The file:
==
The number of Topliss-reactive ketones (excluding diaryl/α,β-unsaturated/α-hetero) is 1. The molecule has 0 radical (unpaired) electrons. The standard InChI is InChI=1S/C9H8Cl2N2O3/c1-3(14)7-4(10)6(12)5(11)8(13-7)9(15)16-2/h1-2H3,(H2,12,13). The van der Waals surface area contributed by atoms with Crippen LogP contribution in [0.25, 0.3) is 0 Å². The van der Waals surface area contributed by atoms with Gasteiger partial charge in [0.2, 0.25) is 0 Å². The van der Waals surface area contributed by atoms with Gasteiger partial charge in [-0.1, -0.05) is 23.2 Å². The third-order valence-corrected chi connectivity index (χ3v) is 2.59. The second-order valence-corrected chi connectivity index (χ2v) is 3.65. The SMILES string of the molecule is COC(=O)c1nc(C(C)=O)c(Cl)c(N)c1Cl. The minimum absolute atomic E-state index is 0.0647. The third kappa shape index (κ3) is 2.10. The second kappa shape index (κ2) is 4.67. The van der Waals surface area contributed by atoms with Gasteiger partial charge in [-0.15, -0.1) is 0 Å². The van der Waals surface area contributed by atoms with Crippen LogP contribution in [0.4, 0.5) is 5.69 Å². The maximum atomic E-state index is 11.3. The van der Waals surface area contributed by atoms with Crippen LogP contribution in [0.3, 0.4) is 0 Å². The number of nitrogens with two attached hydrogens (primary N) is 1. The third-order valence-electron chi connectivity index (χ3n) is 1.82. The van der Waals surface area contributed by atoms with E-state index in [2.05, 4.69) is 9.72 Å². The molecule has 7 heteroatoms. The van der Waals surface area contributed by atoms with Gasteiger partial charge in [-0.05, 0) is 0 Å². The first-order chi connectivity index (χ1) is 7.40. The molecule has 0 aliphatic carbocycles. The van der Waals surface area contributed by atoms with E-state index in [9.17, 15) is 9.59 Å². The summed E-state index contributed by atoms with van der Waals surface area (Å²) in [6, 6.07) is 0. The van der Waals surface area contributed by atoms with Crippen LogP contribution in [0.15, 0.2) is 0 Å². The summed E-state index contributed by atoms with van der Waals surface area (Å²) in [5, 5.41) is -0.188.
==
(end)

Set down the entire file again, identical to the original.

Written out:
The number of Topliss-reactive ketones (excluding diaryl/α,β-unsaturated/α-hetero) is 1. The molecule has 0 radical (unpaired) electrons. The standard InChI is InChI=1S/C9H8Cl2N2O3/c1-3(14)7-4(10)6(12)5(11)8(13-7)9(15)16-2/h1-2H3,(H2,12,13). The van der Waals surface area contributed by atoms with Crippen LogP contribution in [0.25, 0.3) is 0 Å². The van der Waals surface area contributed by atoms with Gasteiger partial charge in [0.2, 0.25) is 0 Å². The van der Waals surface area contributed by atoms with Gasteiger partial charge in [-0.1, -0.05) is 23.2 Å². The third-order valence-corrected chi connectivity index (χ3v) is 2.59. The second-order valence-corrected chi connectivity index (χ2v) is 3.65. The SMILES string of the molecule is COC(=O)c1nc(C(C)=O)c(Cl)c(N)c1Cl. The minimum absolute atomic E-state index is 0.0647. The third kappa shape index (κ3) is 2.10. The second kappa shape index (κ2) is 4.67. The van der Waals surface area contributed by atoms with Gasteiger partial charge in [-0.15, -0.1) is 0 Å². The van der Waals surface area contributed by atoms with Crippen LogP contribution in [0.4, 0.5) is 5.69 Å². The maximum atomic E-state index is 11.3. The van der Waals surface area contributed by atoms with Crippen LogP contribution in [0.3, 0.4) is 0 Å². The number of nitrogens with two attached hydrogens (primary N) is 1. The third-order valence-electron chi connectivity index (χ3n) is 1.82. The van der Waals surface area contributed by atoms with E-state index in [2.05, 4.69) is 9.72 Å². The molecule has 7 heteroatoms. The van der Waals surface area contributed by atoms with Gasteiger partial charge in [-0.05, 0) is 0 Å². The first-order chi connectivity index (χ1) is 7.40. The molecule has 0 aliphatic carbocycles. The van der Waals surface area contributed by atoms with E-state index in [9.17, 15) is 9.59 Å². The summed E-state index contributed by atoms with van der Waals surface area (Å²) in [6, 6.07) is 0. The van der Waals surface area contributed by atoms with Crippen LogP contribution in [0.15, 0.2) is 0 Å². The summed E-state index contributed by atoms with van der Waals surface area (Å²) in [5, 5.41) is -0.188.